By Sherry Neal, RN – BC, CDDN
Welcome to 2017 and to all new HRST newsletter subscribers! It seems just like yesterday that we were all worried that Y2K was going to crash all computer systems and the world would come to a screeching halt! Now 17 years later, computers are smaller, faster and have more capabilities and our world is still intact. Some things haven’t changed in 17 years, though. The tradition of making New Year’s Resolutions seems to persist although it has been proven time and time again that few people keep those well-meaning pledges. In this article, though, I would like to give you 3 New Year’s Resolutions that you can keep.
1. Always advocate for the individuals that you serve.
Whenever we have the opportunity to improve the quality of life or health for an individual, we should advocate. Advocating for someone is just speaking the words that they would say on their own behalf if they had the capabilities. Maybe you know someone who is very physically disabled but is fascinated with bowling. Can you find a way to take that person to bowl? Maybe they just sit on the lane while you throw the ball for them. Maybe just sitting in a bowling alley among all the noise and activity is enough. The important thing is to MAKE IT HAPPEN!
2. Document and report any and all changes in the individuals you serve.
It doesn’t matter if you are the person closest to the individual or the person farthest away from the individual, if you see something, say something! That has become somewhat of a trite phrase, but if you notice something different, no matter how small, PLEASE report that change. You may be saving someone’s life. I served an individual who was a huge coffee drinker and loved his snacks. His direct support professional called me one Sunday evening and said he did not want any coffee or his snack and wanted to go to bed. We took him to ER and he was diagnosed with pneumonia. No fever, no cough, no other symptoms at all- he just didn’t want his coffee and snacks. Had the staff not noticed this small change and felt it warranted notification of someone, he might not have received treatment at the early stage of his disease.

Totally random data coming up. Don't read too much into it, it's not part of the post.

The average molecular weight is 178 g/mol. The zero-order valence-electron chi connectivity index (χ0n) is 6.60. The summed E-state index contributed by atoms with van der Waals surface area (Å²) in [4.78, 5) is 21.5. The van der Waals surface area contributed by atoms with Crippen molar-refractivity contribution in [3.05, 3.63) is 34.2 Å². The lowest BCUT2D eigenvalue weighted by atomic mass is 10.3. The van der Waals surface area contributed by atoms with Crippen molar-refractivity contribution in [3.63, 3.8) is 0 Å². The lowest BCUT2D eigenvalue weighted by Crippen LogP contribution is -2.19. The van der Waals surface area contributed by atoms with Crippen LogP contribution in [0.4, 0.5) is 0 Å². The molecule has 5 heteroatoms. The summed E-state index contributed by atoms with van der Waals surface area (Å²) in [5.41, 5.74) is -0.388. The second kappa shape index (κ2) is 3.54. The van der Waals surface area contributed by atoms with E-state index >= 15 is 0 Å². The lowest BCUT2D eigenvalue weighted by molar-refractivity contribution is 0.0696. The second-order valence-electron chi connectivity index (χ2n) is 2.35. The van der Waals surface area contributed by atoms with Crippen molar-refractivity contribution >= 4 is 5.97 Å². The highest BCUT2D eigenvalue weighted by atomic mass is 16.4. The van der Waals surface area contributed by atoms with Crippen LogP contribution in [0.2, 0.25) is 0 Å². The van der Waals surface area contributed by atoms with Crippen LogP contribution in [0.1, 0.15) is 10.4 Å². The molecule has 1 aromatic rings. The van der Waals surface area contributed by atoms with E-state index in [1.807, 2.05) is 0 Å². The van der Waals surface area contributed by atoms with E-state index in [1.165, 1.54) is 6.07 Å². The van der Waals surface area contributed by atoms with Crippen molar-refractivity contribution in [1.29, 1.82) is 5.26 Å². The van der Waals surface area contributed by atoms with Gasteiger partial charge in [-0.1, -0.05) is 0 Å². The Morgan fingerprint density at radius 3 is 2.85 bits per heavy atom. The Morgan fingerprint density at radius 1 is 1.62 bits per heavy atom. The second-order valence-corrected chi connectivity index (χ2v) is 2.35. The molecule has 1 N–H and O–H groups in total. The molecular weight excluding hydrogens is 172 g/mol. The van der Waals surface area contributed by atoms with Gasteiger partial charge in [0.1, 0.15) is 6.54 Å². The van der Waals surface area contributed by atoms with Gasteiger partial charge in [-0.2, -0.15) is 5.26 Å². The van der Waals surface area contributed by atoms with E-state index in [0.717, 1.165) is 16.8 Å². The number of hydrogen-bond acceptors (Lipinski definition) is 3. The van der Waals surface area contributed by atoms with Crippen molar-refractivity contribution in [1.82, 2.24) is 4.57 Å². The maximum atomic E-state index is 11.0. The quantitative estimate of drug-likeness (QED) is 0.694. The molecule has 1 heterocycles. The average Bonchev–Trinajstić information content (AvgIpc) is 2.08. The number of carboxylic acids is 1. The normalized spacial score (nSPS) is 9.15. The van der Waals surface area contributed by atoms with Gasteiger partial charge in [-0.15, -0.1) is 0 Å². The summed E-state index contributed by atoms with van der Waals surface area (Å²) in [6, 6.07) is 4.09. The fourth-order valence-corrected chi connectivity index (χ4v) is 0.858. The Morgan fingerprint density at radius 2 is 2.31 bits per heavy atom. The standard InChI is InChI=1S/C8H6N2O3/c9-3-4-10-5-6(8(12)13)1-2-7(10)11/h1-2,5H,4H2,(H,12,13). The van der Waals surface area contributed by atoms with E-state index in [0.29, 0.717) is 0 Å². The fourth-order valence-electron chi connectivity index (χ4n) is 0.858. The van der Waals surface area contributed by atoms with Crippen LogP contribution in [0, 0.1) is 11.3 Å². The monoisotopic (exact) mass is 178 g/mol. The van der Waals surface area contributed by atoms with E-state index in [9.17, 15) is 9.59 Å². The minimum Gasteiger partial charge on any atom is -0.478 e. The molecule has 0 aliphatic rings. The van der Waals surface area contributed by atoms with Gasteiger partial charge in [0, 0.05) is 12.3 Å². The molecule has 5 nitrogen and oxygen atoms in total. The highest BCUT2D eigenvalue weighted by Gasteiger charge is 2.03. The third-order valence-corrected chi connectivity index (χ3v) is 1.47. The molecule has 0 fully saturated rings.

All of us are partners in providing services to individuals and, really, none of us are more important than the other. None of us can do this difficult job alone. I once worked for a company where everyone employed by the company was called a ‘partner’, not an ‘employee’. We need the direct support professionals to provide direct care and improve individuals’ skills by implementation of programs. We need the QDDP to write the programs and keep the agency in compliance with regulatory standards. We need the nurse to educate on health and wellness and identify actual or potential health issues with individuals. We need the executive director to run the business so everyone is paid for the services they provide and to provide for adequate housing, meals and other needs for individuals served. Notice the small things that someone does. Appreciation doesn’t have to include a big bonus or a raise; a simple “Thank You” goes a very long way.
So, after that expensive gym membership goes unused, the size 6 dress still doesn’t fit and the elliptical machine becomes a clothes hanger, please keep in mind these three resolutions above.
They will truly make a difference and require no cash outlay or additional time that no one has enough of already. Little things make all the difference in the world!
“Whenever we have the opportunity to improve the quality of life or health for an individual, we should advocate.”